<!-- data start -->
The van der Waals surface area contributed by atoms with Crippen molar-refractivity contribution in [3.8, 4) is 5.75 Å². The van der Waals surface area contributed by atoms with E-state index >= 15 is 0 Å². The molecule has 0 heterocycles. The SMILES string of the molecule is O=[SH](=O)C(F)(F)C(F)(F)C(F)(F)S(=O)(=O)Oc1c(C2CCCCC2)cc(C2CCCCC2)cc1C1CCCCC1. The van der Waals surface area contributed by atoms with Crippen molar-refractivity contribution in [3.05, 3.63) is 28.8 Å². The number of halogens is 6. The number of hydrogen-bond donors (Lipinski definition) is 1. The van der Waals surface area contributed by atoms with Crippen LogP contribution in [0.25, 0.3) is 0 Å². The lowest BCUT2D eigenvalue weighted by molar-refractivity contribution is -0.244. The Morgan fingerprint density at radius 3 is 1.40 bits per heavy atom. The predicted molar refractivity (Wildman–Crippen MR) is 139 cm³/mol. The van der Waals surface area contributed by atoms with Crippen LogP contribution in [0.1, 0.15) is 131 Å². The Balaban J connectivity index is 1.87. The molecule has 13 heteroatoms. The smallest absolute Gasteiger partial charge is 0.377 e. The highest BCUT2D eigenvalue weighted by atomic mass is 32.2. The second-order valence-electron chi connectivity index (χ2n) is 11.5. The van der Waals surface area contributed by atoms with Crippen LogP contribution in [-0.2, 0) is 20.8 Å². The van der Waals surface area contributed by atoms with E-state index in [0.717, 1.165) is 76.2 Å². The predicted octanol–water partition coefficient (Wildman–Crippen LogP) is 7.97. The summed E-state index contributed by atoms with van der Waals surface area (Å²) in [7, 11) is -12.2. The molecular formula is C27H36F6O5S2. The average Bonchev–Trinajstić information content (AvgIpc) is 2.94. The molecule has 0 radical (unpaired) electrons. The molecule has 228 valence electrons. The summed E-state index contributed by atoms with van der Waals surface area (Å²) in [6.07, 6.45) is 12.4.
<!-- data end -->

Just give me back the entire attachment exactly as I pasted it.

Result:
The van der Waals surface area contributed by atoms with Crippen molar-refractivity contribution in [3.8, 4) is 5.75 Å². The van der Waals surface area contributed by atoms with E-state index >= 15 is 0 Å². The molecule has 0 heterocycles. The SMILES string of the molecule is O=[SH](=O)C(F)(F)C(F)(F)C(F)(F)S(=O)(=O)Oc1c(C2CCCCC2)cc(C2CCCCC2)cc1C1CCCCC1. The van der Waals surface area contributed by atoms with Crippen molar-refractivity contribution in [3.05, 3.63) is 28.8 Å². The number of halogens is 6. The number of hydrogen-bond donors (Lipinski definition) is 1. The van der Waals surface area contributed by atoms with Crippen LogP contribution in [0.25, 0.3) is 0 Å². The lowest BCUT2D eigenvalue weighted by molar-refractivity contribution is -0.244. The Morgan fingerprint density at radius 3 is 1.40 bits per heavy atom. The predicted molar refractivity (Wildman–Crippen MR) is 139 cm³/mol. The van der Waals surface area contributed by atoms with Crippen LogP contribution in [0.1, 0.15) is 131 Å². The Balaban J connectivity index is 1.87. The molecule has 13 heteroatoms. The smallest absolute Gasteiger partial charge is 0.377 e. The highest BCUT2D eigenvalue weighted by atomic mass is 32.2. The second-order valence-electron chi connectivity index (χ2n) is 11.5. The van der Waals surface area contributed by atoms with Crippen LogP contribution in [-0.2, 0) is 20.8 Å². The van der Waals surface area contributed by atoms with E-state index in [0.717, 1.165) is 76.2 Å². The predicted octanol–water partition coefficient (Wildman–Crippen LogP) is 7.97. The summed E-state index contributed by atoms with van der Waals surface area (Å²) in [7, 11) is -12.2. The molecular formula is C27H36F6O5S2. The average Bonchev–Trinajstić information content (AvgIpc) is 2.94. The molecule has 0 radical (unpaired) electrons. The molecule has 228 valence electrons. The summed E-state index contributed by atoms with van der Waals surface area (Å²) in [6.07, 6.45) is 12.4.